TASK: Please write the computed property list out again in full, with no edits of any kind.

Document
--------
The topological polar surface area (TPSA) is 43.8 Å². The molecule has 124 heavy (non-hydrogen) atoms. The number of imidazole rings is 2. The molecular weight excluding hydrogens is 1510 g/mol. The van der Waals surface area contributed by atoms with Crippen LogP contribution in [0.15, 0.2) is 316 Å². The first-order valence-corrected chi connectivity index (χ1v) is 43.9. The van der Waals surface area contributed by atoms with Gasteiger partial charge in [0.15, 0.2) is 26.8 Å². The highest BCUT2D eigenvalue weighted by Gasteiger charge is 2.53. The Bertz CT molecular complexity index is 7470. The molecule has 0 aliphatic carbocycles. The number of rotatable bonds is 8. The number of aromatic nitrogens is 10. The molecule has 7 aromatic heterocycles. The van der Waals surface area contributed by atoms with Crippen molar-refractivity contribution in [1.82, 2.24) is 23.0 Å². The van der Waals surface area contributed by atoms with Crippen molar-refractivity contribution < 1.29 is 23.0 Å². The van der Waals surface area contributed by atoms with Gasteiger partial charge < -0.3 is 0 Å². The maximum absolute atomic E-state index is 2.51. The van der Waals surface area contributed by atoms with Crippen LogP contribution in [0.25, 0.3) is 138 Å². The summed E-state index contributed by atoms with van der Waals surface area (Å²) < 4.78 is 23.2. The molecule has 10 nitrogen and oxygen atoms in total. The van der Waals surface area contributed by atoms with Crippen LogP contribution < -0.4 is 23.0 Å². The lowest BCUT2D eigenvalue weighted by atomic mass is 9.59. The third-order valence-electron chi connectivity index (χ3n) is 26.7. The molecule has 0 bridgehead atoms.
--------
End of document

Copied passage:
The topological polar surface area (TPSA) is 43.8 Å². The molecule has 124 heavy (non-hydrogen) atoms. The number of imidazole rings is 2. The molecular weight excluding hydrogens is 1510 g/mol. The van der Waals surface area contributed by atoms with Crippen LogP contribution in [0.15, 0.2) is 316 Å². The first-order valence-corrected chi connectivity index (χ1v) is 43.9. The van der Waals surface area contributed by atoms with Gasteiger partial charge in [0.15, 0.2) is 26.8 Å². The highest BCUT2D eigenvalue weighted by Gasteiger charge is 2.53. The Bertz CT molecular complexity index is 7470. The molecule has 0 aliphatic carbocycles. The number of rotatable bonds is 8. The number of aromatic nitrogens is 10. The molecule has 7 aromatic heterocycles. The van der Waals surface area contributed by atoms with Crippen molar-refractivity contribution in [1.82, 2.24) is 23.0 Å². The van der Waals surface area contributed by atoms with Crippen molar-refractivity contribution < 1.29 is 23.0 Å². The van der Waals surface area contributed by atoms with Gasteiger partial charge < -0.3 is 0 Å². The maximum absolute atomic E-state index is 2.51. The van der Waals surface area contributed by atoms with Crippen LogP contribution in [0.25, 0.3) is 138 Å². The summed E-state index contributed by atoms with van der Waals surface area (Å²) < 4.78 is 23.2. The molecule has 10 nitrogen and oxygen atoms in total. The van der Waals surface area contributed by atoms with Crippen LogP contribution < -0.4 is 23.0 Å². The lowest BCUT2D eigenvalue weighted by atomic mass is 9.59. The third-order valence-electron chi connectivity index (χ3n) is 26.7. The molecule has 0 bridgehead atoms.